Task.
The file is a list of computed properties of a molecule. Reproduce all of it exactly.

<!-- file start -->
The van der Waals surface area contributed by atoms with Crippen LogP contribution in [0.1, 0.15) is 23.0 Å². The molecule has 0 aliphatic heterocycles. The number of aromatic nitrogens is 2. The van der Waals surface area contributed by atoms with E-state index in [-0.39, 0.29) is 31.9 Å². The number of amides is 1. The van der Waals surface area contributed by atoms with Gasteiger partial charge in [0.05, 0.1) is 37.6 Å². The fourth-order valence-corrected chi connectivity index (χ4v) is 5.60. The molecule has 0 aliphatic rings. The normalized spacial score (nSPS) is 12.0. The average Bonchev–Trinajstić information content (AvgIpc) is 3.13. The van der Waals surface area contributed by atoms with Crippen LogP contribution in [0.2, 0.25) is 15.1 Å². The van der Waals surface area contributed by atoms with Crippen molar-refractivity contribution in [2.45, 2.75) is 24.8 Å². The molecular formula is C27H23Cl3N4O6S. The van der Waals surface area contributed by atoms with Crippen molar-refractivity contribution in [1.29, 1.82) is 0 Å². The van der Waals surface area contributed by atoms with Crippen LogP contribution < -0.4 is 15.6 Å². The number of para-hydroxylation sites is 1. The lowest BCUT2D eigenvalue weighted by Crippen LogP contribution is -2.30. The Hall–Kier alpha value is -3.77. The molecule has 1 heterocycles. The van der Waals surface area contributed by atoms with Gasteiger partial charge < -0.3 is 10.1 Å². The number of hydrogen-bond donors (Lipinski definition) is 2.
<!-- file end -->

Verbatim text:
The van der Waals surface area contributed by atoms with Crippen LogP contribution in [0.1, 0.15) is 23.0 Å². The molecule has 0 aliphatic heterocycles. The number of aromatic nitrogens is 2. The van der Waals surface area contributed by atoms with E-state index in [-0.39, 0.29) is 31.9 Å². The number of amides is 1. The van der Waals surface area contributed by atoms with Gasteiger partial charge in [0.05, 0.1) is 37.6 Å². The fourth-order valence-corrected chi connectivity index (χ4v) is 5.60. The molecule has 0 aliphatic rings. The normalized spacial score (nSPS) is 12.0. The average Bonchev–Trinajstić information content (AvgIpc) is 3.13. The van der Waals surface area contributed by atoms with Crippen LogP contribution in [0.2, 0.25) is 15.1 Å². The van der Waals surface area contributed by atoms with Crippen molar-refractivity contribution in [2.45, 2.75) is 24.8 Å². The molecular formula is C27H23Cl3N4O6S. The van der Waals surface area contributed by atoms with Crippen molar-refractivity contribution in [1.29, 1.82) is 0 Å². The van der Waals surface area contributed by atoms with Crippen LogP contribution < -0.4 is 15.6 Å². The number of para-hydroxylation sites is 1. The lowest BCUT2D eigenvalue weighted by Crippen LogP contribution is -2.30. The Hall–Kier alpha value is -3.77. The molecule has 1 heterocycles. The van der Waals surface area contributed by atoms with Gasteiger partial charge < -0.3 is 10.1 Å². The number of hydrogen-bond donors (Lipinski definition) is 2.